After my Whole 30 journey, it became crystal clear to me that my diet was in fact an influencing factor in my daughter’s reflux symptoms and perhaps a TED would benefit her greatly. A couple weeks after the conclusion of my Whole 30, I started the TED with my daughter. Within 3 days her stools cleared and looked normal for the first time in her life. Clearly, we were on to something. I kept a comprehensive journal on the foods I was eating and her behavior, sleep, and stool habits. It was exhausting but I quickly discovered a list of foods that were triggers for my daughter. Surprisingly coconut, a huge part of any Whole 30 diet, was on that list.
You Can Do It Too
I can’t tell you how many times moms would say to me, “I would never be able to do a diet like that.” My answer to them (and you) is this, “you would be surprised what you can do for your child.” Eating lamb and potatoes 3 meals a day seemed like a small price to pay for my daughter’s health and honestly I was so desperate for her reflux symptoms to abate, I would have done anything!
If you have a refluxer or colicky baby, you have to try this diet. Diet and reflux are inextricably linked. Baby’s immature gut makes them very sensitive to foods in their diet. A food that is a trigger food does not necessarily mean they have a food allergy (though some do). It means that the trigger food is irritating to the gut and causes a physiologic response (reflux symptoms). Read this post for more about allergies and intolerances. The difference it made for us was well worth any suffering I endured. Not to mention… it turns out lamb is pretty stinking good.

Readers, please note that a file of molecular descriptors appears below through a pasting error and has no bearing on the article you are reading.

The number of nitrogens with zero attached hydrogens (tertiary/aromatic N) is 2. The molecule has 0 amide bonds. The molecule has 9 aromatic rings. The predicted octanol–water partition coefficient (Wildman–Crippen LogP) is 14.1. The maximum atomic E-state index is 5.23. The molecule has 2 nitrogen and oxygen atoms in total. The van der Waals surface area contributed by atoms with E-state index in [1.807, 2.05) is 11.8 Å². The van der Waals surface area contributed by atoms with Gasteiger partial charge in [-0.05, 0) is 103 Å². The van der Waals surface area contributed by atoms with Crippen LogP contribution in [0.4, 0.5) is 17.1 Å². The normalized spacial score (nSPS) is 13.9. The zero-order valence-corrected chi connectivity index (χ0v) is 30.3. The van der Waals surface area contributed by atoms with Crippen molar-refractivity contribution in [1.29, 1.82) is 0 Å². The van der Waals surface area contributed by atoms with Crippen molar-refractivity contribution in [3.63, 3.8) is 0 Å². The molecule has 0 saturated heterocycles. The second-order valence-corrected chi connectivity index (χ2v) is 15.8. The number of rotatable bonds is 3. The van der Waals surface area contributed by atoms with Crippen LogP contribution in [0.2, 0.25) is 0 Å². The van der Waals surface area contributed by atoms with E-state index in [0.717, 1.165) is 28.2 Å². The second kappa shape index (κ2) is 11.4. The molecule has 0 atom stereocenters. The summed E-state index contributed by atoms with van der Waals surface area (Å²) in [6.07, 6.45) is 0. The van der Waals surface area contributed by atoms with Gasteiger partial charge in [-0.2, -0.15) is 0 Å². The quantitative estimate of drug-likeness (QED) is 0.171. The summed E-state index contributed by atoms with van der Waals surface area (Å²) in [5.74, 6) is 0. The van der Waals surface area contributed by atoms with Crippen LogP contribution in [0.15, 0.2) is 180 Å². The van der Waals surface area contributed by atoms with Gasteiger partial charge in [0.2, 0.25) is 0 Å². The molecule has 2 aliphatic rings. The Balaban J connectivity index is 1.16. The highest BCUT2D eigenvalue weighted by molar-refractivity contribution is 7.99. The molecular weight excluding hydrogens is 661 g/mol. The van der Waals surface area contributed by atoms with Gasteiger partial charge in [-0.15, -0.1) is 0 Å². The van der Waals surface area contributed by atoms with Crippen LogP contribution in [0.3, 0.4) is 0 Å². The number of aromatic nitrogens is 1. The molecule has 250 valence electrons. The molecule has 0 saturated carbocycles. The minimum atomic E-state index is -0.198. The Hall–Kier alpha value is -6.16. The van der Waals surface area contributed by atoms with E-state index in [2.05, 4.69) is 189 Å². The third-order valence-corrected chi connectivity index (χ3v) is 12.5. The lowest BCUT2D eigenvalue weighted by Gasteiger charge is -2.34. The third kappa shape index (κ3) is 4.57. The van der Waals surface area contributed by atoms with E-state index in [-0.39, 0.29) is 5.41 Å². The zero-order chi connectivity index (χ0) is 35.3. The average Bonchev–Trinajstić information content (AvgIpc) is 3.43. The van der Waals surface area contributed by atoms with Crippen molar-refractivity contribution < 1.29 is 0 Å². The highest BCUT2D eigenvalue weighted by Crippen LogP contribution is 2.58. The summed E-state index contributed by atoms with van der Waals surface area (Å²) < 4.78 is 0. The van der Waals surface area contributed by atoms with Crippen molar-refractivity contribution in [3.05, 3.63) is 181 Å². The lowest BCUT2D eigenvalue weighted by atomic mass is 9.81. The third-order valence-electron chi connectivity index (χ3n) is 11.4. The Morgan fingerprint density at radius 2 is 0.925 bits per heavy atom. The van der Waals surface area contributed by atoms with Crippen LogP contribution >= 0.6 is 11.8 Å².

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Elimination Diet. (n.d.). Retrieved October 31, 2017, from https://www.askdrsears.com/topics/feeding-eating/feeding-infants-toddlers/food-allergies/elimination-diet
FAQs and Fact Sheets. (n.d.). Retrieved October 31, 2017, from http://www.allergynutrition.com/faqs-fact-sheets/
Food allergies: Food labels list the top 8 allergens. (2016, November 03). Retrieved October 31, 2017, from https://www.mayoclinic.org/diseases-conditions/food-allergy/in-depth/food-allergies/art-20045949
Home. (n.d.). Retrieved October 31, 2017, from https://whole30.com/new/
TED TAKE TWO #TEDTAKE2 When Traditional TED Doesn’t Work. (n.d.). Retrieved November 02, 2017, from http://www.infantreflux.org/tedtake2/
Total Elimination Diet. (n.d.). Retrieved October 31, 2017, from http://www.infantreflux.org/ted/